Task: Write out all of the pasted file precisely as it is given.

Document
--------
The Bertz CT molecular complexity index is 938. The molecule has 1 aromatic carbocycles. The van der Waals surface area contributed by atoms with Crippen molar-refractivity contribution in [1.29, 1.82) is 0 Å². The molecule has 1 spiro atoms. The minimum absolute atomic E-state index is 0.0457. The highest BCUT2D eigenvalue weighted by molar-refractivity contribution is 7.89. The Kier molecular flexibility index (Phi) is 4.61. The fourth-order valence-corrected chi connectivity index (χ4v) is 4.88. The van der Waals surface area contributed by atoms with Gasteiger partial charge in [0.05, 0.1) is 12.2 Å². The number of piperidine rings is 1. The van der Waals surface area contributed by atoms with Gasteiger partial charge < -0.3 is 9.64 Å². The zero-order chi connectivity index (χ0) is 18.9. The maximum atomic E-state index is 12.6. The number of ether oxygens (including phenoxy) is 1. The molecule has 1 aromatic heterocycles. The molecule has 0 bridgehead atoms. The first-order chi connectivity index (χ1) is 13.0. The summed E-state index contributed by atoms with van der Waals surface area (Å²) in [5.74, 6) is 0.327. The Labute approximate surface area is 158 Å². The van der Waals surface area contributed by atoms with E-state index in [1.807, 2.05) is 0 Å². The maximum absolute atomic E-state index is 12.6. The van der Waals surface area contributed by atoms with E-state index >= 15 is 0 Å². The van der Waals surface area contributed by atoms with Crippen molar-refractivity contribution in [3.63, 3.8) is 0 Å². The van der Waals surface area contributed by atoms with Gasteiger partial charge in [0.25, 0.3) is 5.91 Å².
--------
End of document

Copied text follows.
The Bertz CT molecular complexity index is 938. The molecule has 1 aromatic carbocycles. The van der Waals surface area contributed by atoms with Crippen molar-refractivity contribution in [1.29, 1.82) is 0 Å². The molecule has 1 spiro atoms. The minimum absolute atomic E-state index is 0.0457. The highest BCUT2D eigenvalue weighted by molar-refractivity contribution is 7.89. The Kier molecular flexibility index (Phi) is 4.61. The fourth-order valence-corrected chi connectivity index (χ4v) is 4.88. The van der Waals surface area contributed by atoms with Gasteiger partial charge in [0.05, 0.1) is 12.2 Å². The number of piperidine rings is 1. The van der Waals surface area contributed by atoms with Gasteiger partial charge < -0.3 is 9.64 Å². The zero-order chi connectivity index (χ0) is 18.9. The maximum atomic E-state index is 12.6. The number of ether oxygens (including phenoxy) is 1. The molecule has 1 aromatic heterocycles. The molecule has 0 bridgehead atoms. The first-order chi connectivity index (χ1) is 13.0. The summed E-state index contributed by atoms with van der Waals surface area (Å²) in [5.74, 6) is 0.327. The Labute approximate surface area is 158 Å². The van der Waals surface area contributed by atoms with E-state index in [1.807, 2.05) is 0 Å². The maximum absolute atomic E-state index is 12.6. The van der Waals surface area contributed by atoms with E-state index >= 15 is 0 Å². The van der Waals surface area contributed by atoms with Crippen molar-refractivity contribution in [3.63, 3.8) is 0 Å². The van der Waals surface area contributed by atoms with Gasteiger partial charge in [0.25, 0.3) is 5.91 Å².